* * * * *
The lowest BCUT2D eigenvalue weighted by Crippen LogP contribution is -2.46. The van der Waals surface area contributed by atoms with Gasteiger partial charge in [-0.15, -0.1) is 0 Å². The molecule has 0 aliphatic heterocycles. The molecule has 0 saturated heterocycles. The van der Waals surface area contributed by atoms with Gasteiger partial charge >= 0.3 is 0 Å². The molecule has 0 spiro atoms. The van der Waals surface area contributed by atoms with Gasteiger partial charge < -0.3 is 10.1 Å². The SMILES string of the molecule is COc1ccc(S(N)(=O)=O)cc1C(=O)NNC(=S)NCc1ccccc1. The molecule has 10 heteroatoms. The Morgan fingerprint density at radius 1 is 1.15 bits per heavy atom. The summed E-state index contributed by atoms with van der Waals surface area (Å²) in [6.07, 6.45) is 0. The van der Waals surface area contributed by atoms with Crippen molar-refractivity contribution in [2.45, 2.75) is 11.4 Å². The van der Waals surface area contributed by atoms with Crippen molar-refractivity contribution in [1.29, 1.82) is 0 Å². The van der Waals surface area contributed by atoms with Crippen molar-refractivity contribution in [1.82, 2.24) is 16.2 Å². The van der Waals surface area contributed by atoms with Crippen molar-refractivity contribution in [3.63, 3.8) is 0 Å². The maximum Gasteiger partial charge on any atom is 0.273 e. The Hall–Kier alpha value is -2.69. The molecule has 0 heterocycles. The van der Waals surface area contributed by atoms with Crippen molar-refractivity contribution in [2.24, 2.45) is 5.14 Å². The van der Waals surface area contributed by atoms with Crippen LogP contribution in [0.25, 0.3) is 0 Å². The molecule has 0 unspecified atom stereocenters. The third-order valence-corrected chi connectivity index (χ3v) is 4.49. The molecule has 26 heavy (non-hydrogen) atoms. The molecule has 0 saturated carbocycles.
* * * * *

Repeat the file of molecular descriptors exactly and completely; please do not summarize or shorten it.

The lowest BCUT2D eigenvalue weighted by Crippen LogP contribution is -2.46. The van der Waals surface area contributed by atoms with Gasteiger partial charge in [-0.15, -0.1) is 0 Å². The molecule has 0 aliphatic heterocycles. The molecule has 0 saturated heterocycles. The van der Waals surface area contributed by atoms with Gasteiger partial charge >= 0.3 is 0 Å². The molecule has 0 spiro atoms. The van der Waals surface area contributed by atoms with Gasteiger partial charge < -0.3 is 10.1 Å². The SMILES string of the molecule is COc1ccc(S(N)(=O)=O)cc1C(=O)NNC(=S)NCc1ccccc1. The molecule has 10 heteroatoms. The Morgan fingerprint density at radius 1 is 1.15 bits per heavy atom. The summed E-state index contributed by atoms with van der Waals surface area (Å²) in [6.07, 6.45) is 0. The van der Waals surface area contributed by atoms with Crippen molar-refractivity contribution in [2.45, 2.75) is 11.4 Å². The van der Waals surface area contributed by atoms with Crippen molar-refractivity contribution in [1.29, 1.82) is 0 Å². The van der Waals surface area contributed by atoms with Crippen molar-refractivity contribution in [1.82, 2.24) is 16.2 Å². The van der Waals surface area contributed by atoms with Crippen molar-refractivity contribution in [3.63, 3.8) is 0 Å². The maximum Gasteiger partial charge on any atom is 0.273 e. The Hall–Kier alpha value is -2.69. The molecule has 0 heterocycles. The van der Waals surface area contributed by atoms with Crippen molar-refractivity contribution in [2.24, 2.45) is 5.14 Å². The van der Waals surface area contributed by atoms with Crippen LogP contribution in [0.25, 0.3) is 0 Å². The molecule has 0 unspecified atom stereocenters. The third-order valence-corrected chi connectivity index (χ3v) is 4.49. The molecule has 26 heavy (non-hydrogen) atoms. The molecule has 0 saturated carbocycles.